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I asked a question here about two specific products and their use in conjunction with each other in an electronic circuit. The question was put on hold as off-topic, but I believe this was in error. In the defined community scope of reference, it clearly states

This site is for electronics and electrical engineering

And electrical engineering is defined as

a field of engineering that generally deals with the study and application of electricity, electronics, and electromagnetism

Therefore, asking about using two devices in conjunction with each other in an electric circuit is fully within the community defined scope.

If not, please do clarify.

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    \$\begingroup\$ Did you read the close reason, or did you stop right after reading "Off Topic"? \$\endgroup\$
    – W5VO
    May 5 '16 at 18:16
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    \$\begingroup\$ Rules Lawyering doesn't help you. As per Dave's answer - use of commercial products is off topic. And tbh, it's not engineering... \$\endgroup\$
    – brhans
    May 5 '16 at 21:45
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    \$\begingroup\$ I understand the answer, but not your comments or the downvotes. I asked a simple, honest question here on meta and expected a simple, honest exchange. \$\endgroup\$ May 5 '16 at 21:58
  • \$\begingroup\$ Downvotes on meta indicate disagreement, not a bad question. \$\endgroup\$
    – brhans
    May 7 '16 at 3:00
  • \$\begingroup\$ Oh, I always assumed they meant poor Q/A quality. \$\endgroup\$ May 7 '16 at 3:28
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Yes, but questions about the application of commercial products are specifically off-topic.

The reason for this is that without knowing anything about the design of the circuitry associated with the solar panel, it is impossible to infer anything about its behavior outside the applications specified by the manufacturer.

You would either have to get more detailed documentation from the manufacturer, or do some reverse-engineering in order to derive the information from the object itself. We WILL answer questions at this level, but you have to show significant effort and understanding on your own; otherwise, it becomes a hopeless case of "20 questions".

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    \$\begingroup\$ I totally agree concerning detailed documentation, but in a effort to better understand the rules, suppose the manufacturers had provided detailed datasheets as are provided with integrated circuits. Would it be on-topic then? I assume it would be on-topic if they were ICs? Is there and should there be a distinction between say a controller-board and an IC with regards to the rules? They are both "commercial products", but I wouldn't really consider either "consumer electronics" which is what is actually mentioned in the rules. \$\endgroup\$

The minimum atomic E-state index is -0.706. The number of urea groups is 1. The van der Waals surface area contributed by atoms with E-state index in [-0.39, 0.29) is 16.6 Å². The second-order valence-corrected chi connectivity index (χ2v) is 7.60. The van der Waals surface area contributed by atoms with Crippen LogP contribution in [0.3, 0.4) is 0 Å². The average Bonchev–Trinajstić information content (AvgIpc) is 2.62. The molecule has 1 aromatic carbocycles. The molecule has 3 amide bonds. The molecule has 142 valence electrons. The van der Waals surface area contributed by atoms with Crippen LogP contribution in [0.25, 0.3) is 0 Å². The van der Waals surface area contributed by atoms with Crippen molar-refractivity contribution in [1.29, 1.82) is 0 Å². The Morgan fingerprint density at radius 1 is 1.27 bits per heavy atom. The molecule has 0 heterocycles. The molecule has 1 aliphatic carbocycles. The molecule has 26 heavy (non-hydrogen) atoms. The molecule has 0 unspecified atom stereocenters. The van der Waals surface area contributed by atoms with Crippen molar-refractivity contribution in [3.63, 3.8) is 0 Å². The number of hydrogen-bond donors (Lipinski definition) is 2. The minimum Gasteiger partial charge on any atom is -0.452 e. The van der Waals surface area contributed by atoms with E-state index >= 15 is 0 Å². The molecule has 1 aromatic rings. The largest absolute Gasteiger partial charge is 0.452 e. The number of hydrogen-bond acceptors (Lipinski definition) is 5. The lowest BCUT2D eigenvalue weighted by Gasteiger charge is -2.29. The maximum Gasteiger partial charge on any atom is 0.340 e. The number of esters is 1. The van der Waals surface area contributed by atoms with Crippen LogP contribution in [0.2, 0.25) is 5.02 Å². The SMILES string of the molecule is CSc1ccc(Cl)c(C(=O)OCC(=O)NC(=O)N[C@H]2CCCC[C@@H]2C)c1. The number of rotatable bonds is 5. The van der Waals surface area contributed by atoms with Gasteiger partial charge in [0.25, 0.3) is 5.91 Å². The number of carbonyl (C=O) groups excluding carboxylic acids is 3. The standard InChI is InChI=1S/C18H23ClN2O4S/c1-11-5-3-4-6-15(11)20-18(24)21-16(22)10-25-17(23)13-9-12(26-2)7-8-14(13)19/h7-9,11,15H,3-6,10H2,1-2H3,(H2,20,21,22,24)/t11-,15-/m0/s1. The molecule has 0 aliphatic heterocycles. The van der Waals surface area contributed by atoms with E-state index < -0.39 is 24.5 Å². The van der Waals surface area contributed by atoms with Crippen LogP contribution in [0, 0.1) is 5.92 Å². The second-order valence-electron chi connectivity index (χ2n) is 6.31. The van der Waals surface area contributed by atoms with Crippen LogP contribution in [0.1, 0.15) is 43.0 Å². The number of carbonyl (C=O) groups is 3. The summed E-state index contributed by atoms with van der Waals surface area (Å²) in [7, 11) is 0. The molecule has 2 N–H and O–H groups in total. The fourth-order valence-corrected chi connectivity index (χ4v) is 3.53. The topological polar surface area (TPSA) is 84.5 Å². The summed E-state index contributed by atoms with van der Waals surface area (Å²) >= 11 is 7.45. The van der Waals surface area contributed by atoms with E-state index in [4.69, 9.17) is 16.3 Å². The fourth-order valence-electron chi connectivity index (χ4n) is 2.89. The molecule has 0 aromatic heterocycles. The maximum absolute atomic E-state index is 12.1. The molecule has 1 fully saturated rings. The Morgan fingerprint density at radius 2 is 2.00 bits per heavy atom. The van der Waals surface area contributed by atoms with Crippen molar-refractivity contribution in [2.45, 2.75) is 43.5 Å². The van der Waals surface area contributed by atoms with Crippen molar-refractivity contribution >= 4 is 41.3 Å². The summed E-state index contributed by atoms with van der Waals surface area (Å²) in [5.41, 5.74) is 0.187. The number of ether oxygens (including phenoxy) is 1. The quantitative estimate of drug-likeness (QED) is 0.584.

– Tut
    May 5 '16 at 19:31
  • \$\begingroup\$ ICs and modules DO come with detailed documentation on their internal operation and applications. The solar panel you referenced is most definitely a consumer electronics product. These two items are very different as far as our rules go. \$\endgroup\$
    – Dave Tweed
    May 5 '16 at 20:12
  • \$\begingroup\$ Sorry, I'm not the OP. I agree and I did not reference the solar panel. The controller board did interest me as those type products do seem to be a little fuzzy concerning the rules. \$\endgroup\$
    – Tut
    May 5 '16 at 20:16
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    \$\begingroup\$ @Tut: Ah, sorry, I didn't notice that. But yes, it's all about the documentation. If it's available, then any engineer can work out the behavior of the device (IC, module, etc.) from first principles. Without it, no one can, and we waste a lot of time trying to infer implementation from behavior and then extrapolating from there. If the OP doesn't have the skills and experience to understand our questions and gather the needed data, then the whole conversation devolves into a hopeless mess. The rule exists because the SE community in general has had plenty of experience with this in the past. \$\endgroup\$
    – Dave Tweed
    May 5 '16 at 20:31

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